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January 09, 2010



I've dubbed that a hippo-hammer-head-opotamus. My favorite parts of Avatar were the bits that felt like a National Geographic special.


Thanks for the mention. I really do wonder why that character was called Grace Augustine. It's an awfully theological name... And yes, I also winced a little every time they said "unobtainium." BTW, have you read Ursula K. LeGuin's "The Word for World is Forest?" Some definite parallels there.


Waaaait-a-minute... Wayne Barlowe is the Barlowe of Barlowe's Guide to Extraterrestrials? Huh. Cool!


Gabe... I'm astounded by your claim that AVATAR's verifiable religion is unusual or unique in pop sci-fi. Aside from a matter of scale, how is the Tree of Souls any different than Vader force-choking a doubter in the Death Star conference room?

I'd argue that confirming religious beliefs and/or mystical thinking is a staple of pop sci-fi. It's a proven path to mainstream appeal: provide a parable where the skeptics are WRONG, and proven wrong by their own measures, regarding religious matters. Fulfill the mass-audience's wish that science confirm the soul, and Heaven, and cosmic justice. It's part of the formula to turn hard SF into Hollywood success, even when it fails. See the end of the film version of CONTACT for just one example.

A side note: I have always had a great admiration for STAR TREK because it has occasionally touched the mainstream while just barely maintaining its lack of religious confirmation (and, in fact, has demonstrated frequent religious doubt). I wonder, as the new incarnation broadens its appeal, how long that can be maintained. AVATAR does not impress me: it disappoints me that it's formulaic even there.

I await the day when there's a movie in the top 10 grossers (adjusted for inflation) that doesn't deal in the confirmation of hocus pocus. But judging by the composition of the human mind, I doubt I will ever see it. (Take note of the top horror film... The Exorcist).

Gabriel Mckee


You're right, the fact that Avatar gives a rational explanation for a religious phenomenon isn't unique. But it's interesting that you raise Star Trek as a counterexample, because I would tend to think that Star Trek represents the norm: providing a rational "debunking" that demystifies. The book _God in the Movies_ by Andrew Greeley and Alfred Bergeson complains about precisely this demystification: God can't be God, but has to be a superintelligent alien or an energy being. This is certainly the case in prose SF; I'd have to ponder further to see if I think this is an area where filmed SF differs.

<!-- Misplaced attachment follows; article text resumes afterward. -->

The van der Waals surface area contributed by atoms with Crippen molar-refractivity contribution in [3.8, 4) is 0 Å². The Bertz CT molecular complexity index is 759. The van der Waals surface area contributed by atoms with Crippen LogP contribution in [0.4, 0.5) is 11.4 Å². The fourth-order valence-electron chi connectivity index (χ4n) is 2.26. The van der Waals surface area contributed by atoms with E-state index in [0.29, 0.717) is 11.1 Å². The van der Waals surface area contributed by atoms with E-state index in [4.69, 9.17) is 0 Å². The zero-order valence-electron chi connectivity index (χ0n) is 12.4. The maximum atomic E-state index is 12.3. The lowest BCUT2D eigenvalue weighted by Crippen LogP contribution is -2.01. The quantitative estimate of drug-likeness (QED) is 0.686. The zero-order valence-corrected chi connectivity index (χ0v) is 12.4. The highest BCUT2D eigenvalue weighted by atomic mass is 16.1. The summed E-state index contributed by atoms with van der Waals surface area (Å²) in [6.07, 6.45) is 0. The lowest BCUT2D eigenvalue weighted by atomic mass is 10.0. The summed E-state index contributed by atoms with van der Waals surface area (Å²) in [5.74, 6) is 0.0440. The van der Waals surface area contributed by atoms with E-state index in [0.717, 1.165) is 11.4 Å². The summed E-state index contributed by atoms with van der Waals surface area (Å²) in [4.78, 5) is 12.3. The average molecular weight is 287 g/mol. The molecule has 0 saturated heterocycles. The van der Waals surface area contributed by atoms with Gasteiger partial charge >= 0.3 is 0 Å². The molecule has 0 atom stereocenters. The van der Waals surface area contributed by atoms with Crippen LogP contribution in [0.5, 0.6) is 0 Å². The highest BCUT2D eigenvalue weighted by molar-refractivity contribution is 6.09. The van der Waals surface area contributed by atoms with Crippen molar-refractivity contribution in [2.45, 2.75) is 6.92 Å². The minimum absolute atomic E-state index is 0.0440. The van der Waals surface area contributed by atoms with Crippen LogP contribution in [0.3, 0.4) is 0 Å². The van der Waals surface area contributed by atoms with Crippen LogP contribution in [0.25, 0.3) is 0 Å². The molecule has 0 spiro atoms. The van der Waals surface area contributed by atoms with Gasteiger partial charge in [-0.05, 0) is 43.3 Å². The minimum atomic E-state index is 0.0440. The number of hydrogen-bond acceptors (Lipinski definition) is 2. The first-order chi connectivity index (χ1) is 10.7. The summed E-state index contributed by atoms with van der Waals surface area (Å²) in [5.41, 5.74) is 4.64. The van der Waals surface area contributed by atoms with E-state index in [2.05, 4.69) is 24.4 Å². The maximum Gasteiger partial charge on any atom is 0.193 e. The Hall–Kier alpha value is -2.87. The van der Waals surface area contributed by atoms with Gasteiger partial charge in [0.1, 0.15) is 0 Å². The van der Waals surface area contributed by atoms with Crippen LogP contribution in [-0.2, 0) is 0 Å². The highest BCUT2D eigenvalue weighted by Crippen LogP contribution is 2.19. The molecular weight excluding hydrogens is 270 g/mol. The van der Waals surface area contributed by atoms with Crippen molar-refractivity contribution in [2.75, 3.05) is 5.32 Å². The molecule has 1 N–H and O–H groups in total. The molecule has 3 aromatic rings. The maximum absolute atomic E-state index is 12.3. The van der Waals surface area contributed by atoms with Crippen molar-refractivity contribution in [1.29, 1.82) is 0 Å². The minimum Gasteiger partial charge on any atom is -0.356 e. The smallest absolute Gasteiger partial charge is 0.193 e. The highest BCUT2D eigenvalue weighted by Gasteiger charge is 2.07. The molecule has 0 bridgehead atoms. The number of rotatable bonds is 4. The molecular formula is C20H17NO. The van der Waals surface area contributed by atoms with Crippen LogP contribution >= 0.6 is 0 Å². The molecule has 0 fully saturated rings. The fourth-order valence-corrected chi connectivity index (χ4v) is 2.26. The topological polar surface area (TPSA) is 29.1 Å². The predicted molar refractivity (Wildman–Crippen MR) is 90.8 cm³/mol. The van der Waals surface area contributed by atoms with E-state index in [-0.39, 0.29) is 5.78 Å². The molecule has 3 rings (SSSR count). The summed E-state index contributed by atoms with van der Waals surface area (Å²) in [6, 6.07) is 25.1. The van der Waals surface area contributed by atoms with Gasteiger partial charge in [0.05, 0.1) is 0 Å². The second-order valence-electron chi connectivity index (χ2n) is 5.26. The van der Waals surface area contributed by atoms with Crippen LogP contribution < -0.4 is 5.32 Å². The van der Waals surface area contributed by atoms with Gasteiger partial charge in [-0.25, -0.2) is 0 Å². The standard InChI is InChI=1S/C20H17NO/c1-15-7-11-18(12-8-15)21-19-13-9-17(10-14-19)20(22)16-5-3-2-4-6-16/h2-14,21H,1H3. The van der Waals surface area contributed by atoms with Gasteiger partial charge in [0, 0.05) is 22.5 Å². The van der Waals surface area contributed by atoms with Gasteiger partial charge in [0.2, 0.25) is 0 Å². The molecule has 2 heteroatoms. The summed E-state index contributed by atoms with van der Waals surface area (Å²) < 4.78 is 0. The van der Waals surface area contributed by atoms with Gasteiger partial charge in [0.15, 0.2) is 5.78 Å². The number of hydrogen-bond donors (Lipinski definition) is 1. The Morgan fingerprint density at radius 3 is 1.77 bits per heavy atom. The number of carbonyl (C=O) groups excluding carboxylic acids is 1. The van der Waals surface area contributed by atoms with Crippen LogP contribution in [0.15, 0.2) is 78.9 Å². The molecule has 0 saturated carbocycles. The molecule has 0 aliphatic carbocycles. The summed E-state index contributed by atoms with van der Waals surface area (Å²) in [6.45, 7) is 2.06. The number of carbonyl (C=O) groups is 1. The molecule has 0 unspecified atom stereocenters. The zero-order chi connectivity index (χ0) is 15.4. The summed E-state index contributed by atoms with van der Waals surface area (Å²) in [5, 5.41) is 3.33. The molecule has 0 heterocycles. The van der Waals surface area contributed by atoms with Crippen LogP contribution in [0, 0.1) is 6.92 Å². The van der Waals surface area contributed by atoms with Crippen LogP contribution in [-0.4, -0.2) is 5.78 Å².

In Avatar, the mysticism isn't debunked by the rational explanation; it's confirmed by it. Of course, one person's debunking is another's confirmation...

In any event, I don't think this film confirms "hocus pocus"-- there are no miraculous events that can't otherwise be explained, just a world-mind with some implications for a specific kind of mystical experience.

David Ellis

"It's a proven path to mainstream appeal: provide a parable where the skeptics are WRONG, and proven wrong by their own measures, regarding religious matters. Fulfill the mass-audience's wish that science confirm the soul, and Heaven, and cosmic justice."

Except in Avatar the Na'vi have a purely naturalistic religion. Their afterlife and communion with nature are grounded in what amounts to biotechnologies, not supernatural forces.

The skeptics aren't wrong (and even if we were talking about supernaturalism, it's confirmation doesn't mean skeptics were wrong---not for those skeptics whose position is, as is frequently the case: "show me good evidence and I'll believe").

John W. Morehead

Thanks for weighing in on the religious aspects of AVATAR. As I've argued in my article on the film at Cinefantastique Online, I believe he religion of the Na'vi is better understood as the panentheism that you lean to rather than the pantheism that many have read in the film. The appreciation and lack thereof for this religious element of the film expressed in the media is yet another indicator of the continuing culture wars between progressives and conservatives.

Tom Ligon


Just saw "Avatar" this weekend. A co-worker and I both instantly identified the "military" group here as actually being mercenaries (and the story does essentially state this early on). They're clearly Blackwater. If you dropped modern US military into the Pandora situation, they'd be very sensitive to local religion and trying to be diplomats.

Gabriel Mckee


Good point-- they are definitely not connected to any government; they answer only to the corporation. (It could be argued that the US military also answers to corporate interests, but that's a whole other kettle of fish.) In any event, the breadth of attitudes in Cameron's oeuvre toward those who bear arms, both public and private, is quite intriguing-- the guy responsible for both Aliens and Rambo: First Blood Part II also made Avatar and The Abyss!

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